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NATA Publishes Position on Disordered Eating Among Athletes

March 3, 2008 09:00 PM
 
Reducing pressure on athletes to lose weight is essential to avert dieting preoccupation -- the number-one trigger for disordered eating
 
A new position statement from the National Athletic Trainers' Association provides recommendations to prepare certified athletic trainers, other health care providers, sports management personnel, coaches, and parents for the challenges of understanding and working with athletes who have exhibited patterns of disordered eating -- which can lead to a clinical diagnosis of anorexia nervosa or bulimia -- and to identify those who may be at risk. The position statement was just published in the Journal of Athletic Training, the association's scientific publication. The statement also coincides with National Athletic Training Month in March which promotes the theme of "Who's Taking Care of Your Kids?"
 
Disordered eating can take many forms and is characterized by a wide spectrum of maladaptive eating and weight control behaviors and attitudes. These include concerns about body weight and shape, poor nutrition and inadequate caloric intake (or both), binge eating, and extreme weight control measures such as fasting, purging and excessive exercise. Estimates for the prevalence of disordered eating have ranged as high as 62 percent among female athletes and 33 percent among male athletes. The position statement offers insight into the physical and mental health needs of athletes who suffer from this condition and provides guidelines for early detection and treatment, increased access to quality resources and educational programs for prevention.
 
According to the position statement, the signs and symptoms of disordered eating should be recognized as early as possible. Medical complications associated with malnutrition and purging can affect multiple organ systems and lead to serious health consequences, including cardiovascular, musculoskeletal and reproductive conditions -- even death.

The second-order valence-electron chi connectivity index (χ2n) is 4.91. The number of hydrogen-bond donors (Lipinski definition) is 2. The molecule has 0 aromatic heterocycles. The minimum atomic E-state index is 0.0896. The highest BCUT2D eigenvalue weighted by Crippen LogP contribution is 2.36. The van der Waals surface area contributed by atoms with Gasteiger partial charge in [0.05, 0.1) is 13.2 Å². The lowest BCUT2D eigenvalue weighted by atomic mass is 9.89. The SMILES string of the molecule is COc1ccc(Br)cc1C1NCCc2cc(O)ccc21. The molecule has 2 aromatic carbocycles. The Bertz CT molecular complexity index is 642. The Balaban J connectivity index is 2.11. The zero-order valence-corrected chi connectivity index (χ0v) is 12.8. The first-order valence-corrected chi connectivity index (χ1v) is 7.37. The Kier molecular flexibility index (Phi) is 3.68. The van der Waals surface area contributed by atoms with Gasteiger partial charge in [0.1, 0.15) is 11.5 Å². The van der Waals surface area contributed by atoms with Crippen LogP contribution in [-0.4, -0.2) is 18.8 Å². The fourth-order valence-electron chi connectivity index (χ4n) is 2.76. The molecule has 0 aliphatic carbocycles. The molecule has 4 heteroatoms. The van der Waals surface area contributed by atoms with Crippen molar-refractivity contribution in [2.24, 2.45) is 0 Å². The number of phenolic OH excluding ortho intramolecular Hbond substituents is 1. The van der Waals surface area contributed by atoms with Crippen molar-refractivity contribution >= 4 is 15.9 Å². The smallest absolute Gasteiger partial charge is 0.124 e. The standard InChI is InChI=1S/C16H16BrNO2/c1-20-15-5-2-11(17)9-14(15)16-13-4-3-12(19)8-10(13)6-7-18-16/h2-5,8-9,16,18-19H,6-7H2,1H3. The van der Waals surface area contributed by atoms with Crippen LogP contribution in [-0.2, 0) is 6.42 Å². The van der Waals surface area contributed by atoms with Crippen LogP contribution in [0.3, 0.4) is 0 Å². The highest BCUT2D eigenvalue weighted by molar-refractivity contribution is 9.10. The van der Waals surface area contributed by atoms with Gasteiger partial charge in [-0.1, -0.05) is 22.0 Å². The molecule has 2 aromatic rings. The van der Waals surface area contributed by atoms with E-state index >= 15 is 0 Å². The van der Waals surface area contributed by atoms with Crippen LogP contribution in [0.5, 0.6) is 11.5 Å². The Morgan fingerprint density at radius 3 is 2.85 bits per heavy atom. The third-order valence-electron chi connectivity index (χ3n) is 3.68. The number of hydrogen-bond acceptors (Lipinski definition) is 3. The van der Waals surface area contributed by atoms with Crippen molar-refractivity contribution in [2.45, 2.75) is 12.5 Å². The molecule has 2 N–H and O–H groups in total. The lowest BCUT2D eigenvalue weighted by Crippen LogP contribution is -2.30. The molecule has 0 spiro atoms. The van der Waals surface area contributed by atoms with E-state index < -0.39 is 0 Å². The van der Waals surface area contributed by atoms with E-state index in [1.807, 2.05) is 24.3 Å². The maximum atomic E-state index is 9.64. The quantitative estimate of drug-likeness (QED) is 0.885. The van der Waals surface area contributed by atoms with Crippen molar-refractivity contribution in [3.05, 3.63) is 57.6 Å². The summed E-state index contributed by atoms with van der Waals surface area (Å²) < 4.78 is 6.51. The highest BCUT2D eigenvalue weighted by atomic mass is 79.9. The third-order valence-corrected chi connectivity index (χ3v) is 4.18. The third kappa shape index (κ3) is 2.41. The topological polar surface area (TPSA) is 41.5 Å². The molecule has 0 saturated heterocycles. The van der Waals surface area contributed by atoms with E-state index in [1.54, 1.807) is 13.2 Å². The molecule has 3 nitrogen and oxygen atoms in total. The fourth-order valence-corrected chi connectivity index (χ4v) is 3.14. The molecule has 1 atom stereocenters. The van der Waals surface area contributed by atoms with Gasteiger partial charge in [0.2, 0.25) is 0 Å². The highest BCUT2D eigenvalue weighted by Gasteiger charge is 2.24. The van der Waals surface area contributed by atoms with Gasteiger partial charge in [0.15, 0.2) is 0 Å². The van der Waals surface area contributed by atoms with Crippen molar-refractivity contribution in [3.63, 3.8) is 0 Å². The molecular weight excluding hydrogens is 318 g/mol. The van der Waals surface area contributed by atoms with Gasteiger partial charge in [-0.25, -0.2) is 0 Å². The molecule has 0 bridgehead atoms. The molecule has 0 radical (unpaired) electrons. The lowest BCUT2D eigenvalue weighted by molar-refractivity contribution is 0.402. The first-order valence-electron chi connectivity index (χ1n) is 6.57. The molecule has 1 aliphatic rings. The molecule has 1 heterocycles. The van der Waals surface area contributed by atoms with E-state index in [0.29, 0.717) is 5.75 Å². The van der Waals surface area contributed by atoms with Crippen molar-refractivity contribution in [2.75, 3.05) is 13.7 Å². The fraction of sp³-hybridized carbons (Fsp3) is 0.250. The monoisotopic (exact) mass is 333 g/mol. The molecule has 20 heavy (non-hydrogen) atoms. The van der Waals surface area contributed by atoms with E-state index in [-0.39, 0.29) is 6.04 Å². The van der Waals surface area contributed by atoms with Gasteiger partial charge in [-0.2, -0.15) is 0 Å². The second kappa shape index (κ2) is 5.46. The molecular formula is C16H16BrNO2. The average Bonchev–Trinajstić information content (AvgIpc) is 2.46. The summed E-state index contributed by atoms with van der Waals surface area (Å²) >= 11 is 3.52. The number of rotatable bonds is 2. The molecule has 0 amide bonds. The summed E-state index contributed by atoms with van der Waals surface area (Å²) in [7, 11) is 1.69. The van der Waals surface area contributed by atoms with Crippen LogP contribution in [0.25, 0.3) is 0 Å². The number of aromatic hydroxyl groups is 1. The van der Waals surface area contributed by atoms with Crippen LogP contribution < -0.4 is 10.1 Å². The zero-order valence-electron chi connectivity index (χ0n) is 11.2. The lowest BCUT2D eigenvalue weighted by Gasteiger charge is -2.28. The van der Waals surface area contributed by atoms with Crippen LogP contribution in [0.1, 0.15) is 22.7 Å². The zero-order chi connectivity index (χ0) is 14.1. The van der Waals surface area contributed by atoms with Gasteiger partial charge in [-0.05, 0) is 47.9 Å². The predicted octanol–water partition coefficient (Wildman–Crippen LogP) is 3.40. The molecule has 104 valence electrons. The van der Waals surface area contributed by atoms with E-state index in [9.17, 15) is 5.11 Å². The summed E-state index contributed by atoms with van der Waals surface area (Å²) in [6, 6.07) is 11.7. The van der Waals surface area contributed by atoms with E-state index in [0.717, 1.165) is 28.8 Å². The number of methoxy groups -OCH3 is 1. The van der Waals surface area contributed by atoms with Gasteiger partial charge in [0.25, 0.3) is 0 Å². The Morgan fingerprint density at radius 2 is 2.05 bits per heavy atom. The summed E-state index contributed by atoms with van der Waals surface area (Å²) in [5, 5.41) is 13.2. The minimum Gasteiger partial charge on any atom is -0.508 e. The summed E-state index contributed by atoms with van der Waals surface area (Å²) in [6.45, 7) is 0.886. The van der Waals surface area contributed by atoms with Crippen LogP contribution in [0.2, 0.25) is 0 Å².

"It's extremely important that athletes better understand sound nutritional practices, so they are better equipped to scrutinize their eating habits and make sure there is adequate energy available to compete at peak performance levels," said the study's lead author Tina M. Bonci, MS, ATC, from the University of Texas at Austin. "It's definitely challenging for many athletes to maintain a positive energy balance over long periods of training with adequate amounts of food and nutrients, particularly alongside the goal of controlling body weight."
 
 
Monitoring the risks
 
Avoiding external pressure on athletes to lose weight is essential to avert a preoccupation with dieting, which is considered the number-one trigger for disordered eating. Attention should be focused on those risk factors that have the potential to be changed, in particular, the pressure on athletes to manipulate eating and weight for enhancement of performance and appearance, as well as the media-driven emphasis on thinness.
 
Those responsible for the health maintenance and performance enhancement of athletes should appreciate that there is potential for the development of disordered eating in all sports. Disordered eating should not be associated solely with activities in which appearance and/or performance thinness are believed necessary to excel (e.g., gymnastics, diving, ballet dancing, ice skating, long distance running) or body weight restrictions apply (e.g., wrestling, horse racing, rowing). According to Bonci, "intensified pressure to attain or maintain an ideal body weight or body fat percentage is not necessarily related to a particular kind of athletics activity, but in the athlete's perception of what is required for improving performance."